You’ve all likely heard of a team or individual “starting strong” in an athletic event, I’m sure. Well, the 2015 Chicago Blackhawks started strange in their run to a Stanley Cup. Considering the result of their first 20 minutes of postseason action, you couldn’t be blamed thinking this team might be in some trouble.
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Of course, falling behind big to the Nashville Predators turned out to be just a speed bump, but a memorable one at that. And so the first game of the most-recent postseason is next on our countdown of most memorable playoff wins under coach Joel Quenneville.
Note: Check out the previous entries in this series at the end of this post.
No. 11: 2015 Western Conference first round, Game 1
Chicago Blackhawks 4, Nashville Predators 3 (2OT)
So we’re going to get the bad out of the way first, mostly because there’s no avoiding it here. The only guy who was consistently good for Nashville in this series, Colin Wilson, got the scoring going about six minutes in. Brad Richards was unable to hold the puck in Chicago’s offensive zone, and Wilson took off alone facing Michal Rozsival and Duncan Keith. Rozsival took a bizzare route while skating backward, opening up a lane for Wilson. The forward picked up speed, took the lane by storm and fired a shot over Corey Crawford to get Bridgestone Arena rocking early.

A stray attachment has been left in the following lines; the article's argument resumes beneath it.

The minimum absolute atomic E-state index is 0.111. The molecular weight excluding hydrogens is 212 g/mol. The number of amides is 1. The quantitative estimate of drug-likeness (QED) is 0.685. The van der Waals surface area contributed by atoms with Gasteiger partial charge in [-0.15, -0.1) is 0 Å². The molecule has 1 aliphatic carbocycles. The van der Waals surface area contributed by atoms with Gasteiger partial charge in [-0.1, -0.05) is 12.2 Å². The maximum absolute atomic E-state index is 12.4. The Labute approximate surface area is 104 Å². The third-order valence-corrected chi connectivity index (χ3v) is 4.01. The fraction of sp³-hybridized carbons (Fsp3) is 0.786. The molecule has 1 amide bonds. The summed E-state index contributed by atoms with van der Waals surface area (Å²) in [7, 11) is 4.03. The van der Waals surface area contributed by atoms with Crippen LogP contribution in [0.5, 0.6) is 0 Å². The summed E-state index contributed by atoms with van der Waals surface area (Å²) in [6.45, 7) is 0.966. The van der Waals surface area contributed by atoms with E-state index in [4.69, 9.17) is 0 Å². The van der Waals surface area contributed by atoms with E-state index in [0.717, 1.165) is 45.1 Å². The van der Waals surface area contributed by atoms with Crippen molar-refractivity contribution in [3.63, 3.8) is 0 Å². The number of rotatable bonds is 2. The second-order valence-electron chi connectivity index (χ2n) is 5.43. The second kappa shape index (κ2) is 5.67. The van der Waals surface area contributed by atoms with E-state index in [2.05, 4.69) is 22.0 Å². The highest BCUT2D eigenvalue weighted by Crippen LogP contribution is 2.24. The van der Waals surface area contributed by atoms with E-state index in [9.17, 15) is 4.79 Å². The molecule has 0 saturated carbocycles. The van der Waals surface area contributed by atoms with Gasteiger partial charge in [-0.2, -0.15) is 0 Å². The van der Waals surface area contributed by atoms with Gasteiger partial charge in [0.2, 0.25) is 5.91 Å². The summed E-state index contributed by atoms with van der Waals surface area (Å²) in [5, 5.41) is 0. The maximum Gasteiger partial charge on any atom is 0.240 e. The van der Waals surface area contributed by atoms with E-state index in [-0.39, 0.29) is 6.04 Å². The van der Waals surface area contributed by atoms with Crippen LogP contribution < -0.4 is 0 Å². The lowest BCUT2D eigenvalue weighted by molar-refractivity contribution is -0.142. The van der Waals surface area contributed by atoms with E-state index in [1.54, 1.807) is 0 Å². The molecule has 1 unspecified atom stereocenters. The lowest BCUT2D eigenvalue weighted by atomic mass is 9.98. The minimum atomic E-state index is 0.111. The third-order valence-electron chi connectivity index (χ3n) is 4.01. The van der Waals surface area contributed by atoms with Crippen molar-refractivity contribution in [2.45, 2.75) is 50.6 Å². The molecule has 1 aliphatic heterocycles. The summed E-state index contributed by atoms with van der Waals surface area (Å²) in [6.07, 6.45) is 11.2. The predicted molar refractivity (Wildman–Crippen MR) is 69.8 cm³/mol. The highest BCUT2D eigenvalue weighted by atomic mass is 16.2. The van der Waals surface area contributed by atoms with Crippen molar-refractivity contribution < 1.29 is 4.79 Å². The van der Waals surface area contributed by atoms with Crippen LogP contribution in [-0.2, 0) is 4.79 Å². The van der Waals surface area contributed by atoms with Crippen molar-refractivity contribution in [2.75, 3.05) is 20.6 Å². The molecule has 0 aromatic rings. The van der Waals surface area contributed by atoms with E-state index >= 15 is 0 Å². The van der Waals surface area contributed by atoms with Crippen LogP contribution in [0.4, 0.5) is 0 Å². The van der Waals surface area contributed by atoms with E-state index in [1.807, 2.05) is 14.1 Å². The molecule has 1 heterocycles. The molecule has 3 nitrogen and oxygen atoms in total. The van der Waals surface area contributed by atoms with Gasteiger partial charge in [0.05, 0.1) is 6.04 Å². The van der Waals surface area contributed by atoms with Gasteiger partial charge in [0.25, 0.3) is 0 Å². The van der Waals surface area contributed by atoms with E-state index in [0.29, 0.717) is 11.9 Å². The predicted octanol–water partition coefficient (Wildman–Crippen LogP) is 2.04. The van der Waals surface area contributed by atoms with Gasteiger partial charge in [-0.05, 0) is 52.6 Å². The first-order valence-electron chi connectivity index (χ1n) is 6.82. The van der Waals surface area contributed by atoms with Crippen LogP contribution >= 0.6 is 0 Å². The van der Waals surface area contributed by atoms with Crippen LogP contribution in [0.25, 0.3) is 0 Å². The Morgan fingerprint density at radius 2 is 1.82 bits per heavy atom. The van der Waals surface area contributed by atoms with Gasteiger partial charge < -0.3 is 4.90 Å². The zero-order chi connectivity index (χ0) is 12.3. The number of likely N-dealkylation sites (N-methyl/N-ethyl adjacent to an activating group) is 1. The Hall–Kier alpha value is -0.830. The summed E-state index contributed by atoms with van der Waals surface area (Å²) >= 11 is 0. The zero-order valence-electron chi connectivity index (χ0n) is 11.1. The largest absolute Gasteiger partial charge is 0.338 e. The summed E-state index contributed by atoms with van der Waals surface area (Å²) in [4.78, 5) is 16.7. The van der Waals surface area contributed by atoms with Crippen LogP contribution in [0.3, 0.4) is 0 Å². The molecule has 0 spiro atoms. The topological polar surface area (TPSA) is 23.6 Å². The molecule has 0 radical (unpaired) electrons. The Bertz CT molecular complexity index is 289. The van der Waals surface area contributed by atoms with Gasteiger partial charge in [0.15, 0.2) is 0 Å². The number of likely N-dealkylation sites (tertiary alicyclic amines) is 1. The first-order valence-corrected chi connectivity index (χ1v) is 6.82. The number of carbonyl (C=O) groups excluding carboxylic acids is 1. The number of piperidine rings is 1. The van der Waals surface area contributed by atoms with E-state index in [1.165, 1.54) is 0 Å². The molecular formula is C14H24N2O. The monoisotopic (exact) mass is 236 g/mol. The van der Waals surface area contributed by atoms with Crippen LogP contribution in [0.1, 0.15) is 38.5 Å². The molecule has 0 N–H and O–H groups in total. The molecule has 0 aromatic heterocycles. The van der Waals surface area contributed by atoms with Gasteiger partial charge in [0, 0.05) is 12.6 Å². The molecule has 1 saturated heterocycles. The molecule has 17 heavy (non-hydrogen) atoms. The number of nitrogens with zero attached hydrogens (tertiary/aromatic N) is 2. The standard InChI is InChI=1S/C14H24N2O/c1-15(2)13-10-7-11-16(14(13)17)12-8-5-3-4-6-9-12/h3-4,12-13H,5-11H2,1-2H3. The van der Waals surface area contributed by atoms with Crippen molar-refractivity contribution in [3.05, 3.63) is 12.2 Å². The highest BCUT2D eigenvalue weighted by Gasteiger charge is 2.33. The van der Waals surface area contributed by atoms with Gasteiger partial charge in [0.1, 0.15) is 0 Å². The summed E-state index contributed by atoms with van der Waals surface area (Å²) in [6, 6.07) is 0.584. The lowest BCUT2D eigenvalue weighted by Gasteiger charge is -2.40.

It was at this point when I was very worried about Rozsival, but after the first two games of this series, he picked up his level of play tenfold.
The next Predators goal might be what you’d call “not good.” Crawford got stuck behind the net trying to play the puck, as Calle Jarnkrok skated in with a fierce forecheck. No Blackhawks player came to support the goaltender, and the puck squeaked out to Viktor Stalberg for an easy empty-netter and a 2-0 Nashville lead with less than three minutes to play in the first.
Not optimal positioning. (Screenshot from YouTube)
Mike Ribeiro almost scored from the doorstep moments later after a blue-line shot by Seth Jones bounced all over the place, but the play did achieve getting Kimmo Timonen sent to the penalty box for holding Ribeiro.
Nashville would cash in before the period ended, with Jones again firing a puck at the net and seeing it hit traffic. This time, Wilson redirected it through Crawford, and the Preds had a commanding-looking 3-0 lead less than 20 minutes in.
You all know what happened next. Scott Darling came on in relief of Crawford, who wasn’t particularly sharp but who also wasn’t getting much in the way of help from his team. Thankfully, the Blackhawks stepped up their game with Darling in net, and Darling rose to the occasion in his first career playoff game.
Da Windy City
The Blackhawks quickly hopped on the comeback trail in the second period, with Matt Cullen and Marian Hossa both in the box for minor penalties. Jonathan Toews won a puck battle below Pekka Rinne’s crease and slipped the puck to Teuvo Teravainen, who threw a pass into the slot for a streaking Niklas Hjalmarsson. The defenseman hammered home a one-time, angrily swatted aside a stick that had been left on the ice and gave the Blackhawks life less than two minutes into the period.